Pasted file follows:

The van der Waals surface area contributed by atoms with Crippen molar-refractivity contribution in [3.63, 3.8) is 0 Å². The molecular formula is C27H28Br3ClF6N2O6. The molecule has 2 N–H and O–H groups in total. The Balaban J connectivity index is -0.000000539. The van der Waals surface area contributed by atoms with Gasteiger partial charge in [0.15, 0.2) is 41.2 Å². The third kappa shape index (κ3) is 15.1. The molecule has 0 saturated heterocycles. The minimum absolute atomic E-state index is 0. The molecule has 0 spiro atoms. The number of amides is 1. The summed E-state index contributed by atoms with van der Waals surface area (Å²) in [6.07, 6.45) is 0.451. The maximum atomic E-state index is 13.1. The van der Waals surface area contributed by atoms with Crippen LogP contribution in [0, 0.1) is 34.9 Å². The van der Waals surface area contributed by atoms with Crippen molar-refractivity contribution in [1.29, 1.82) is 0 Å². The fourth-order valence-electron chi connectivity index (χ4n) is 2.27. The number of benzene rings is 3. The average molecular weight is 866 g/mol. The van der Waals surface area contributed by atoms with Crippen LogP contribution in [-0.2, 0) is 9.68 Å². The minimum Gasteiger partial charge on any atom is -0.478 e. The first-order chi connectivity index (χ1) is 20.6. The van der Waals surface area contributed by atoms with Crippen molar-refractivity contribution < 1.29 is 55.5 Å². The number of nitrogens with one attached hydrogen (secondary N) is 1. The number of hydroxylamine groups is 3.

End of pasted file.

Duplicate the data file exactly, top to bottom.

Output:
The van der Waals surface area contributed by atoms with Crippen molar-refractivity contribution in [3.63, 3.8) is 0 Å². The molecular formula is C27H28Br3ClF6N2O6. The molecule has 2 N–H and O–H groups in total. The Balaban J connectivity index is -0.000000539. The van der Waals surface area contributed by atoms with Gasteiger partial charge in [0.15, 0.2) is 41.2 Å². The third kappa shape index (κ3) is 15.1. The molecule has 0 saturated heterocycles. The minimum absolute atomic E-state index is 0. The molecule has 0 spiro atoms. The number of amides is 1. The summed E-state index contributed by atoms with van der Waals surface area (Å²) in [6.07, 6.45) is 0.451. The maximum atomic E-state index is 13.1. The van der Waals surface area contributed by atoms with Crippen LogP contribution in [0, 0.1) is 34.9 Å². The van der Waals surface area contributed by atoms with Crippen molar-refractivity contribution in [1.29, 1.82) is 0 Å². The fourth-order valence-electron chi connectivity index (χ4n) is 2.27. The number of benzene rings is 3. The average molecular weight is 866 g/mol. The van der Waals surface area contributed by atoms with Crippen LogP contribution in [-0.2, 0) is 9.68 Å². The minimum Gasteiger partial charge on any atom is -0.478 e. The first-order chi connectivity index (χ1) is 20.6. The van der Waals surface area contributed by atoms with Crippen molar-refractivity contribution < 1.29 is 55.5 Å². The number of nitrogens with one attached hydrogen (secondary N) is 1. The number of hydroxylamine groups is 3.